MN Reads

Immigrants. Working-class people who feel they have no voice. Jobs.

Labor historian Gary Kaunonen talks about the conversations then and now ... and why he thinks  history - for everyone - should be a basic human right.

Art historian and host of Where's Art, Annie Dugan, takes the mic to interview Andreas Marks, the author of Hard Bodies: Contemporary Japanese Lacquer Sculpture.

National Geographic photographer, collaborator and dad Per Breiehagen talks about the latest entry in the "Wish" series, their photo shoot at Wintergreen Dogsled Lodge in Ely for next year's book, and why you never know when photos from the archive are going to come in handy.

Insights can come from unexpected places.

After a career in academia, publishing and lecturing on fairy tales, Jack Zipes hardly expected his 3,000-picture postcard collection to yield new insights.

But it did: over five pounds worth.

"That's the point of any kind of travel, really. That it's transformational.  You become part of the world in a way that you weren't before."

~ Thomas Shevory

On this Thanksgiving Day, Sioux (Oglala Lakota) chef Sean Sherman is being treated by his family.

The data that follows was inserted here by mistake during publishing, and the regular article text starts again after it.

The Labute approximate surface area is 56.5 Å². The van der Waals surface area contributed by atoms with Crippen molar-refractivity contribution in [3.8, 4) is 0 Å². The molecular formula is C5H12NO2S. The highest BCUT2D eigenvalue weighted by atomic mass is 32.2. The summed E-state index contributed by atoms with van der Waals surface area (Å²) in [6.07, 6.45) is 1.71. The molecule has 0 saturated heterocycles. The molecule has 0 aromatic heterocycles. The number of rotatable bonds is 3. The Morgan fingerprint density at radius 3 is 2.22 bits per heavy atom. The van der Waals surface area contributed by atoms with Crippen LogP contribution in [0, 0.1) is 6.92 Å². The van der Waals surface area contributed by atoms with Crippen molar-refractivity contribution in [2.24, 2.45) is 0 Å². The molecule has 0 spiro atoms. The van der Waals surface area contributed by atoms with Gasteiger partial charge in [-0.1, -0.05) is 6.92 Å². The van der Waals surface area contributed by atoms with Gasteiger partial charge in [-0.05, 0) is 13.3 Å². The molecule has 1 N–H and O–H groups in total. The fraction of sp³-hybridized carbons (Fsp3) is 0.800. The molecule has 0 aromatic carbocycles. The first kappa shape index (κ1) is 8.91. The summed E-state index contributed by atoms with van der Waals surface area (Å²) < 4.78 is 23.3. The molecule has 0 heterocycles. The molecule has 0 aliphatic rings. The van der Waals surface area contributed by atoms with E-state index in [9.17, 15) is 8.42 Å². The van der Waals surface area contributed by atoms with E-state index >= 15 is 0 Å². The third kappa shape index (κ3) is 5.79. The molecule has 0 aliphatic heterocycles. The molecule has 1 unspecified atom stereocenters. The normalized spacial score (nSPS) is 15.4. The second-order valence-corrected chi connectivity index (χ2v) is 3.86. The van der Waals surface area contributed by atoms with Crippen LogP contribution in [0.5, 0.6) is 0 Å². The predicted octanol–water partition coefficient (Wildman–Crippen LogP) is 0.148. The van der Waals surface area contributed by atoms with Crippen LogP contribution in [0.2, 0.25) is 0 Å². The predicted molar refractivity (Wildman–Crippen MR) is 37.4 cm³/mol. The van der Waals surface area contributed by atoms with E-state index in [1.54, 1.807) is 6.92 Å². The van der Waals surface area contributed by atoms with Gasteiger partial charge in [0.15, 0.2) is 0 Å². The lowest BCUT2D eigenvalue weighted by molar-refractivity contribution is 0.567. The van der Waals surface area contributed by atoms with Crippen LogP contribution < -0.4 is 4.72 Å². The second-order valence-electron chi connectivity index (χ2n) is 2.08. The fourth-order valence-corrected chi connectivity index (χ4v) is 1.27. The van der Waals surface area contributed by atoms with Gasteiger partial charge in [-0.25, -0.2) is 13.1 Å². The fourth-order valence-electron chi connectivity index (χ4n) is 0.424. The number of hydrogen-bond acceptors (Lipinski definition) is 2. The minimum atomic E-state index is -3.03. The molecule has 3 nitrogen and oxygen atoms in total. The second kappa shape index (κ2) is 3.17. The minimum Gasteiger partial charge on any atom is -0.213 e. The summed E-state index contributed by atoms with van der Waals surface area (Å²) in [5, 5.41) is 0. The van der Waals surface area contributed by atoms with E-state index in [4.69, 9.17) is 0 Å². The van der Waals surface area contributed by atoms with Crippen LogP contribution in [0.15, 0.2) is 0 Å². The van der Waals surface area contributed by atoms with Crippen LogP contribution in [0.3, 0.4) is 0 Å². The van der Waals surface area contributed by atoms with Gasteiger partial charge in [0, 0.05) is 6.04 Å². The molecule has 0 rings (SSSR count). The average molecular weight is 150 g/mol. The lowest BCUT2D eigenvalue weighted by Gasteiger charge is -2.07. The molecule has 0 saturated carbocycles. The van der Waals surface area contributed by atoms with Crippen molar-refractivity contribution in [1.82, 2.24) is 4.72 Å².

Dr. Carter Meland joins us today to discuss his book, "Stories for a Lost Child" and about discovering heritage and finding the community.

As a girl receives a mysterious package, she questions who she is and why her mom has kept this from her. Could this package hold the answers that she is looking for? Join her journey and see what the box holds for her.

After their retirement from UMD, Tom and Betsy Peacock weren't the type of folks to kick back and do nothing.

They saw a need: for more children's books for Native kids and for Native authors and illustrators to have a way to get a foot in the door of the publishing world.

So they founded Black Bears & Blueberries Publishing.

The art of being in the "once upon a time" and in the "now" simultaneously, why you need the best of your humanity to defeat a troll, and why no Norwegian child ever wants to be called "a troll-kid."

Listen as Linda Legarde Grover introduces her new book, "Onigamiising Seasons of an Ojibwe Year" and talks about the significance. 

Onigamiising in Ojibwe translates to, "the place of the small portage," which refers to the strip of land separating the bay and harbor near Park Point. 

Linda had written small excerpts about seasons and met with editors to create this novel.

Listen to Beth Dooley talk about food, and it's easy to understand how quickly you forget that it's food she's talking about.

Art, architecture and culture flow into this story of the creation of a terrazzo floor; a creation, ultimately, to be stepped into, not just stepped upon.

Margi Preus talks about the "reverse strip tease" of mystery writing and why she never gets more confident as a writer.

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